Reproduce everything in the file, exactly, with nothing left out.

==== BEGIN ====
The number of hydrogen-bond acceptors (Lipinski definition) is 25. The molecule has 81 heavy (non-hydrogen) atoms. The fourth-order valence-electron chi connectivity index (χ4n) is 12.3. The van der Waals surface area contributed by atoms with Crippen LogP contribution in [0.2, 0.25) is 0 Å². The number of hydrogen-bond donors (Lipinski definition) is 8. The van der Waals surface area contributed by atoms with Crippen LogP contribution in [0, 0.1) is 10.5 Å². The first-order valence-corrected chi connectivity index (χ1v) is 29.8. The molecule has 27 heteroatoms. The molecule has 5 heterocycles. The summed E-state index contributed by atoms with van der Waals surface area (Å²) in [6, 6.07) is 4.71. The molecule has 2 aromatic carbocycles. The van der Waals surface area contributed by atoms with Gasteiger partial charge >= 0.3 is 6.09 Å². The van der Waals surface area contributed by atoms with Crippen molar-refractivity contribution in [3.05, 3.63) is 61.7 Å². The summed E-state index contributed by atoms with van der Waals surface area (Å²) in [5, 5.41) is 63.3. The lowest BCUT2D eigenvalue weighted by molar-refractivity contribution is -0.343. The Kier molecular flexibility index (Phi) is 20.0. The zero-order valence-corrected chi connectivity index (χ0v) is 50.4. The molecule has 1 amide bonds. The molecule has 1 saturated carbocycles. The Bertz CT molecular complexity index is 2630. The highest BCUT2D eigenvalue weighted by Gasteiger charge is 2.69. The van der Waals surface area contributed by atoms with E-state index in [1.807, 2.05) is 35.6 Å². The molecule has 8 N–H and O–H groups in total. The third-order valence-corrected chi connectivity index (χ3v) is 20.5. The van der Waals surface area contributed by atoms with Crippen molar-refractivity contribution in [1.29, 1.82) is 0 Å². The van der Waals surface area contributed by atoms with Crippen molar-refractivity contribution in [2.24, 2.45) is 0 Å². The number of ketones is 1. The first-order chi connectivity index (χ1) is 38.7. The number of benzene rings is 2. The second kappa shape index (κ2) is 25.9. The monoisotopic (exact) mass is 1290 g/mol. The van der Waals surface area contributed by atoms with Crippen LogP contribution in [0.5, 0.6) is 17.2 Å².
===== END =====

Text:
The number of hydrogen-bond acceptors (Lipinski definition) is 25. The molecule has 81 heavy (non-hydrogen) atoms. The fourth-order valence-electron chi connectivity index (χ4n) is 12.3. The van der Waals surface area contributed by atoms with Crippen LogP contribution in [0.2, 0.25) is 0 Å². The number of hydrogen-bond donors (Lipinski definition) is 8. The van der Waals surface area contributed by atoms with Crippen LogP contribution in [0, 0.1) is 10.5 Å². The first-order valence-corrected chi connectivity index (χ1v) is 29.8. The molecule has 27 heteroatoms. The molecule has 5 heterocycles. The summed E-state index contributed by atoms with van der Waals surface area (Å²) in [6, 6.07) is 4.71. The molecule has 2 aromatic carbocycles. The van der Waals surface area contributed by atoms with Gasteiger partial charge >= 0.3 is 6.09 Å². The van der Waals surface area contributed by atoms with Crippen molar-refractivity contribution in [3.05, 3.63) is 61.7 Å². The summed E-state index contributed by atoms with van der Waals surface area (Å²) in [5, 5.41) is 63.3. The lowest BCUT2D eigenvalue weighted by molar-refractivity contribution is -0.343. The Kier molecular flexibility index (Phi) is 20.0. The zero-order valence-corrected chi connectivity index (χ0v) is 50.4. The molecule has 1 amide bonds. The molecule has 1 saturated carbocycles. The Bertz CT molecular complexity index is 2630. The highest BCUT2D eigenvalue weighted by Gasteiger charge is 2.69. The van der Waals surface area contributed by atoms with E-state index in [1.807, 2.05) is 35.6 Å². The molecule has 8 N–H and O–H groups in total. The third-order valence-corrected chi connectivity index (χ3v) is 20.5. The van der Waals surface area contributed by atoms with Crippen molar-refractivity contribution in [1.29, 1.82) is 0 Å². The van der Waals surface area contributed by atoms with Crippen molar-refractivity contribution in [2.24, 2.45) is 0 Å². The number of ketones is 1. The first-order chi connectivity index (χ1) is 38.7. The number of benzene rings is 2. The second kappa shape index (κ2) is 25.9. The monoisotopic (exact) mass is 1290 g/mol. The van der Waals surface area contributed by atoms with Crippen LogP contribution in [0.5, 0.6) is 17.2 Å².